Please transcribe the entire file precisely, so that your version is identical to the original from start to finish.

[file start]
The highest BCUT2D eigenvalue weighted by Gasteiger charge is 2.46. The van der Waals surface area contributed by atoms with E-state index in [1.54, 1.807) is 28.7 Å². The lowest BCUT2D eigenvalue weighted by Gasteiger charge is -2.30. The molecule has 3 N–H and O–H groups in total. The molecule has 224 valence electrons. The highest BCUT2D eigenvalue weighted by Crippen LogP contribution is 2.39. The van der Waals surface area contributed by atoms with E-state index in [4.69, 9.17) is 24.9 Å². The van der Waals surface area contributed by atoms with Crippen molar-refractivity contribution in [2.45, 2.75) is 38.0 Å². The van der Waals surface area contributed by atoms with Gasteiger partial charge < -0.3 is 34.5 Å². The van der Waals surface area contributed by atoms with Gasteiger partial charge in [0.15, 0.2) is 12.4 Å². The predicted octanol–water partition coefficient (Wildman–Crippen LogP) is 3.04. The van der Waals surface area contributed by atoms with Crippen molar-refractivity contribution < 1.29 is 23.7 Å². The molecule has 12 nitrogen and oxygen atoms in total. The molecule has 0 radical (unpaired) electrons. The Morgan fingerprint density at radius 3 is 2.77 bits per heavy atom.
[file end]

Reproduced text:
The highest BCUT2D eigenvalue weighted by Gasteiger charge is 2.46. The van der Waals surface area contributed by atoms with E-state index in [1.54, 1.807) is 28.7 Å². The lowest BCUT2D eigenvalue weighted by Gasteiger charge is -2.30. The molecule has 3 N–H and O–H groups in total. The molecule has 224 valence electrons. The highest BCUT2D eigenvalue weighted by Crippen LogP contribution is 2.39. The van der Waals surface area contributed by atoms with E-state index in [4.69, 9.17) is 24.9 Å². The van der Waals surface area contributed by atoms with Crippen molar-refractivity contribution in [2.45, 2.75) is 38.0 Å². The van der Waals surface area contributed by atoms with Gasteiger partial charge < -0.3 is 34.5 Å². The van der Waals surface area contributed by atoms with Gasteiger partial charge in [0.15, 0.2) is 12.4 Å². The predicted octanol–water partition coefficient (Wildman–Crippen LogP) is 3.04. The van der Waals surface area contributed by atoms with Crippen molar-refractivity contribution < 1.29 is 23.7 Å². The molecule has 12 nitrogen and oxygen atoms in total. The molecule has 0 radical (unpaired) electrons. The Morgan fingerprint density at radius 3 is 2.77 bits per heavy atom.